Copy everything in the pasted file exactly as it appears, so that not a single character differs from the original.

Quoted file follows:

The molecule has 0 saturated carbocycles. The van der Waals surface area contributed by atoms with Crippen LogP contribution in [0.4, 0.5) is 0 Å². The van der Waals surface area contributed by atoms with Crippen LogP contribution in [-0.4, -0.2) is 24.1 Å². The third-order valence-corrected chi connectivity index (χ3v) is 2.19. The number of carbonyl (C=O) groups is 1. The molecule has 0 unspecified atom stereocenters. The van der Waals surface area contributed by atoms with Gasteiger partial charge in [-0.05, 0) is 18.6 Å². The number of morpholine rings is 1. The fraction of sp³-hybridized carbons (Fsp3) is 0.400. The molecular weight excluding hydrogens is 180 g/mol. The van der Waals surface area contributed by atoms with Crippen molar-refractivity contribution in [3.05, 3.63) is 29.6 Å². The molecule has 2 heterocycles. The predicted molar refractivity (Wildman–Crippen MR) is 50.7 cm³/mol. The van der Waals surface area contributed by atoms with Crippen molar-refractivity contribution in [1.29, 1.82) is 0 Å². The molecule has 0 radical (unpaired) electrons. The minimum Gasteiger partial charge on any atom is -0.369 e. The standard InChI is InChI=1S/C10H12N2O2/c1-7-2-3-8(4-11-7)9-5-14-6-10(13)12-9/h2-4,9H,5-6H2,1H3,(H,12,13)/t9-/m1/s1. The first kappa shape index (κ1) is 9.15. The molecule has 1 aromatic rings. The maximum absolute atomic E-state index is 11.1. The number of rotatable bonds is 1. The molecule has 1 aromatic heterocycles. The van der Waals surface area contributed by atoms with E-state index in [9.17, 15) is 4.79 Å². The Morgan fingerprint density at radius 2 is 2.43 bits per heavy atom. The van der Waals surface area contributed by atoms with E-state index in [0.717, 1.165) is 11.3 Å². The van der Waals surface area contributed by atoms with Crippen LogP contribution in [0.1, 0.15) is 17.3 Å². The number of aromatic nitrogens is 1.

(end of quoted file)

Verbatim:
The molecule has 0 saturated carbocycles. The van der Waals surface area contributed by atoms with Crippen LogP contribution in [0.4, 0.5) is 0 Å². The van der Waals surface area contributed by atoms with Crippen LogP contribution in [-0.4, -0.2) is 24.1 Å². The third-order valence-corrected chi connectivity index (χ3v) is 2.19. The number of carbonyl (C=O) groups is 1. The molecule has 0 unspecified atom stereocenters. The van der Waals surface area contributed by atoms with Gasteiger partial charge in [-0.05, 0) is 18.6 Å². The number of morpholine rings is 1. The fraction of sp³-hybridized carbons (Fsp3) is 0.400. The molecular weight excluding hydrogens is 180 g/mol. The van der Waals surface area contributed by atoms with Crippen molar-refractivity contribution in [3.05, 3.63) is 29.6 Å². The molecule has 2 heterocycles. The predicted molar refractivity (Wildman–Crippen MR) is 50.7 cm³/mol. The van der Waals surface area contributed by atoms with Crippen molar-refractivity contribution in [1.29, 1.82) is 0 Å². The molecule has 0 radical (unpaired) electrons. The minimum Gasteiger partial charge on any atom is -0.369 e. The standard InChI is InChI=1S/C10H12N2O2/c1-7-2-3-8(4-11-7)9-5-14-6-10(13)12-9/h2-4,9H,5-6H2,1H3,(H,12,13)/t9-/m1/s1. The first kappa shape index (κ1) is 9.15. The molecule has 1 aromatic rings. The maximum absolute atomic E-state index is 11.1. The number of rotatable bonds is 1. The molecule has 1 aromatic heterocycles. The van der Waals surface area contributed by atoms with E-state index in [9.17, 15) is 4.79 Å². The Morgan fingerprint density at radius 2 is 2.43 bits per heavy atom. The van der Waals surface area contributed by atoms with E-state index in [0.717, 1.165) is 11.3 Å². The van der Waals surface area contributed by atoms with Crippen LogP contribution in [0.1, 0.15) is 17.3 Å². The number of aromatic nitrogens is 1.